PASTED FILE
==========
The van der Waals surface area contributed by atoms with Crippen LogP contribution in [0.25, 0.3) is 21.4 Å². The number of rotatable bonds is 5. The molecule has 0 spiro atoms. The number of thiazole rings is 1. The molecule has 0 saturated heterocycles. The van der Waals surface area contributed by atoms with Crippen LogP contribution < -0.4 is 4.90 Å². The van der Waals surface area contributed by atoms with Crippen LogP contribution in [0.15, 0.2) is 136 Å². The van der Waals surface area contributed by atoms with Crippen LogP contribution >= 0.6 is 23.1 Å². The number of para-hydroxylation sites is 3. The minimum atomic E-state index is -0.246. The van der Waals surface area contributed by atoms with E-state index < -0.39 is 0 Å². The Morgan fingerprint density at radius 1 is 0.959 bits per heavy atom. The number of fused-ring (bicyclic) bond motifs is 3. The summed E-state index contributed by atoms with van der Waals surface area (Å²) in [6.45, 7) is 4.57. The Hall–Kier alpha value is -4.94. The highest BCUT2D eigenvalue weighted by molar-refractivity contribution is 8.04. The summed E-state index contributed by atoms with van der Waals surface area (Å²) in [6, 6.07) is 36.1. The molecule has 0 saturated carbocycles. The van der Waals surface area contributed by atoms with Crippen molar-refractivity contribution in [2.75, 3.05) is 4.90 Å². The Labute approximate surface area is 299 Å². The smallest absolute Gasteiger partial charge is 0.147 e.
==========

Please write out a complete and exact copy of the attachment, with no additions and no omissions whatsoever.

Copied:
The van der Waals surface area contributed by atoms with Crippen LogP contribution in [0.25, 0.3) is 21.4 Å². The number of rotatable bonds is 5. The molecule has 0 spiro atoms. The number of thiazole rings is 1. The molecule has 0 saturated heterocycles. The van der Waals surface area contributed by atoms with Crippen LogP contribution < -0.4 is 4.90 Å². The van der Waals surface area contributed by atoms with Crippen LogP contribution in [0.15, 0.2) is 136 Å². The van der Waals surface area contributed by atoms with Crippen LogP contribution >= 0.6 is 23.1 Å². The number of para-hydroxylation sites is 3. The minimum atomic E-state index is -0.246. The van der Waals surface area contributed by atoms with E-state index < -0.39 is 0 Å². The Morgan fingerprint density at radius 1 is 0.959 bits per heavy atom. The number of fused-ring (bicyclic) bond motifs is 3. The summed E-state index contributed by atoms with van der Waals surface area (Å²) in [6.45, 7) is 4.57. The Hall–Kier alpha value is -4.94. The highest BCUT2D eigenvalue weighted by molar-refractivity contribution is 8.04. The summed E-state index contributed by atoms with van der Waals surface area (Å²) in [6, 6.07) is 36.1. The molecule has 0 saturated carbocycles. The van der Waals surface area contributed by atoms with Crippen molar-refractivity contribution in [2.75, 3.05) is 4.90 Å². The Labute approximate surface area is 299 Å². The smallest absolute Gasteiger partial charge is 0.147 e.